Fashion retailer Superdry (LSE: SDRY) hasn’t exactly been making waves in the equity markets. Through January, it has traded at a price that’s 70% lower than its 12-month high of 1,747.3p. The broader market crash of recent months is one of the reasons for this. But it’s worth bearing in mind that the FTSE 250 is presently trading only 14% lower over that period, a far more muted difference.
Even considering that share prices of consumer stocks can be sensitive to market meltdowns, the entire Superdry story is still not explained. When I compared it, for instance, to another FTSE 250 retailer Ted Baker (which has had seen quite the crash of its own), I found that the latter still managed to contain its fall.
So what exactly is going here? And more importantly, does it deserve the hammering it has received?
Poor earnings trigger decline
The half-year update released in December triggered the crash in share price, which was down by over 38% from the previous day. A halving in pre-tax profits from the corresponding period of the year before and pessimistic forward guidance contributed to this decline. The company said that there was “still considerable uncertainty in terms of the weather outlook, the changing shape of consumer behaviour in the peak trading period and the impact of wider economic and political uncertainty.” In other words, not only is the present disappointing, there is little to look forward to in the immediate future as well.
Promising past and future
However, just one gloomy forward guidance figure is no prediction for the long term. Viewed over a longer time frame, I like the fact that the company has been a solid performer. It saw revenue doubling between 2014 and 2018. The profit before tax trends were less robust, but certainly not a complete washout. The company has seen an increase in profits in two of the last four years.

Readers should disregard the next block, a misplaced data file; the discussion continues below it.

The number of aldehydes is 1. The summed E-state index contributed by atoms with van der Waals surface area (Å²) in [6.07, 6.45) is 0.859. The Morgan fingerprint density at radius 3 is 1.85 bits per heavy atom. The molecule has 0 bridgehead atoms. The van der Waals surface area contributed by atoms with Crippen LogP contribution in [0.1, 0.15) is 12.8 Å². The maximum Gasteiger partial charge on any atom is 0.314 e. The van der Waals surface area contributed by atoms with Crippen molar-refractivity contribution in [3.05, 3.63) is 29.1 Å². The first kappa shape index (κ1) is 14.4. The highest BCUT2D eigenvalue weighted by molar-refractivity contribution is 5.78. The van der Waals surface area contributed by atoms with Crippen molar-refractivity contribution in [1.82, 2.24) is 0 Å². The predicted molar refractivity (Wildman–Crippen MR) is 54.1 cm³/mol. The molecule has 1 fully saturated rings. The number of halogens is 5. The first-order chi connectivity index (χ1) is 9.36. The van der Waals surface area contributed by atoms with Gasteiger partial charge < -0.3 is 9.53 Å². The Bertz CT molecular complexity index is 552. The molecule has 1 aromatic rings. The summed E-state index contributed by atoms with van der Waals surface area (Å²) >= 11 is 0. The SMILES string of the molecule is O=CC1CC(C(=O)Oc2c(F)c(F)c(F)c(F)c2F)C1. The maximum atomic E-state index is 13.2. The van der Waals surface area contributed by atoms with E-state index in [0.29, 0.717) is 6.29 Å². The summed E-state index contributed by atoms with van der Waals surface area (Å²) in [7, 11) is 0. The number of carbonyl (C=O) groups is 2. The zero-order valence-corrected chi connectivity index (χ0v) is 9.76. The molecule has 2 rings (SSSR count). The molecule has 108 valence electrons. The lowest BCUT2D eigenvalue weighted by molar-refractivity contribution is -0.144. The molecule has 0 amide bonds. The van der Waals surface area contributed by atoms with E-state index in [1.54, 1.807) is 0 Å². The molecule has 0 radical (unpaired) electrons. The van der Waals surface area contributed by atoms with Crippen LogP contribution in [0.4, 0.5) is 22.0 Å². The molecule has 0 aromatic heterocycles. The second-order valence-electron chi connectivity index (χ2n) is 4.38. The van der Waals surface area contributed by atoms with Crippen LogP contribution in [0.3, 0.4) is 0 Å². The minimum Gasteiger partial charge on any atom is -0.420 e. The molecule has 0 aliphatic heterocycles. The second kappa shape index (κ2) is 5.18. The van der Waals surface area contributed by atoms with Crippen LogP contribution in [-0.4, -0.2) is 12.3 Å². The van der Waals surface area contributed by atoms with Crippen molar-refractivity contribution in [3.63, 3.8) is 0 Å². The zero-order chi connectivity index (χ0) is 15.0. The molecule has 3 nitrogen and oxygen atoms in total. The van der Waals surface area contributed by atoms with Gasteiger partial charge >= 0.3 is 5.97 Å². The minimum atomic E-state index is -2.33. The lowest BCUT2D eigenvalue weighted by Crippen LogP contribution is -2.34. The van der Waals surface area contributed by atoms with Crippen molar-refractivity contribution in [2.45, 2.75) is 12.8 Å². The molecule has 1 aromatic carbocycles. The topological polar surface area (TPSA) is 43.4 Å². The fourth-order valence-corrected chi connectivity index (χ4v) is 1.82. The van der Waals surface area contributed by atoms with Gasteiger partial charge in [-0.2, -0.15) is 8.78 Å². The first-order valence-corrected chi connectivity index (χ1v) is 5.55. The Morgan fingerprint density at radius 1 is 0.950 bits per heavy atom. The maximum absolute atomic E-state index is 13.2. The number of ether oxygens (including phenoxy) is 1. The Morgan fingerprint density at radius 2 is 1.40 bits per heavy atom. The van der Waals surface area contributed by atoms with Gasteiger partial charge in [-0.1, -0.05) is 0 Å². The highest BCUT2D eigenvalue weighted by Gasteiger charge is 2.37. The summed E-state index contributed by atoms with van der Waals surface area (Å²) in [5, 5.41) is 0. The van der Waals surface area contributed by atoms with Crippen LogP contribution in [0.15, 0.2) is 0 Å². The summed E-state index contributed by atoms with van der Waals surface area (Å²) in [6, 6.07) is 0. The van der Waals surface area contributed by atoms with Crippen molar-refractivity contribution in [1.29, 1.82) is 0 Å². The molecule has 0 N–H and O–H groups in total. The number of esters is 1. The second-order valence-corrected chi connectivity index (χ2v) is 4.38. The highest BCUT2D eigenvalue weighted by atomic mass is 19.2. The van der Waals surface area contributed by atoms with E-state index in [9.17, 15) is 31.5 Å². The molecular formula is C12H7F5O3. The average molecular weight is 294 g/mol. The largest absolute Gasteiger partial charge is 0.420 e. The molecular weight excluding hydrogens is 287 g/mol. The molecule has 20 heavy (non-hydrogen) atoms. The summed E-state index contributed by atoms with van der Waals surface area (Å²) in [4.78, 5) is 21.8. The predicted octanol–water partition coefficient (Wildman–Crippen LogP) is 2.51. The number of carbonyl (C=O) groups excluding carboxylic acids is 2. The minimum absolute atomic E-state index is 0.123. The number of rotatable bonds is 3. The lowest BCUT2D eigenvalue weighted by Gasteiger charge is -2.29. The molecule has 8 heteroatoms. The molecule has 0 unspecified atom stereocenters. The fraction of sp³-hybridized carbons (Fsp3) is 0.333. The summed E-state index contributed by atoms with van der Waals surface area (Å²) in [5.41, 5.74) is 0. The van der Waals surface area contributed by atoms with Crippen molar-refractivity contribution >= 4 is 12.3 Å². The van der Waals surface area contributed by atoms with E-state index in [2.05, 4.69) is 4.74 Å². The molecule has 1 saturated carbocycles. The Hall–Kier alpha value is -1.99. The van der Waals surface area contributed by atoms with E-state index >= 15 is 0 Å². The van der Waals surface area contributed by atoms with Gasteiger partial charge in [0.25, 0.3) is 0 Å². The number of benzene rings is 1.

Further, as I keep reiterating at every opportunity, this is the time to look at companies with a multi-market focus. And operation that takes in 157 geographies is a significant plus point in this case, as is the fact that only around 12% of the company’s wholesale revenues are presently generated from the UK and Ireland. Europe is its biggest market in the category, accounting for a lion’s share of the revenues.
I am keen to follow how Superdry’s e-commerce business grows, since it’s increasingly the future of retail. To this extent, it is good to see that the rise in overall retail revenues in the first half was on the back of e-commerce sales, even if store sales actually shrank.
The upshot here is that while the company’s clearly facing some tough time, it has the capacity to overcome them. The company has more going for it than not and I believe this share is indeed due for a bounce-back, signs of which have already been becoming visible in the share price inching up over the past month.
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Manika Premsingh has no position in any of the shares mentioned. The Motley Fool UK has recommended Superdry and Ted Baker. Views expressed on the companies mentioned in this article are those of the writer and therefore may differ from the official recommendations we make in our subscription services such as Share Advisor, Hidden Winners and Pro. Here at The Motley Fool we believe that considering a diverse range of insights makes us better investors.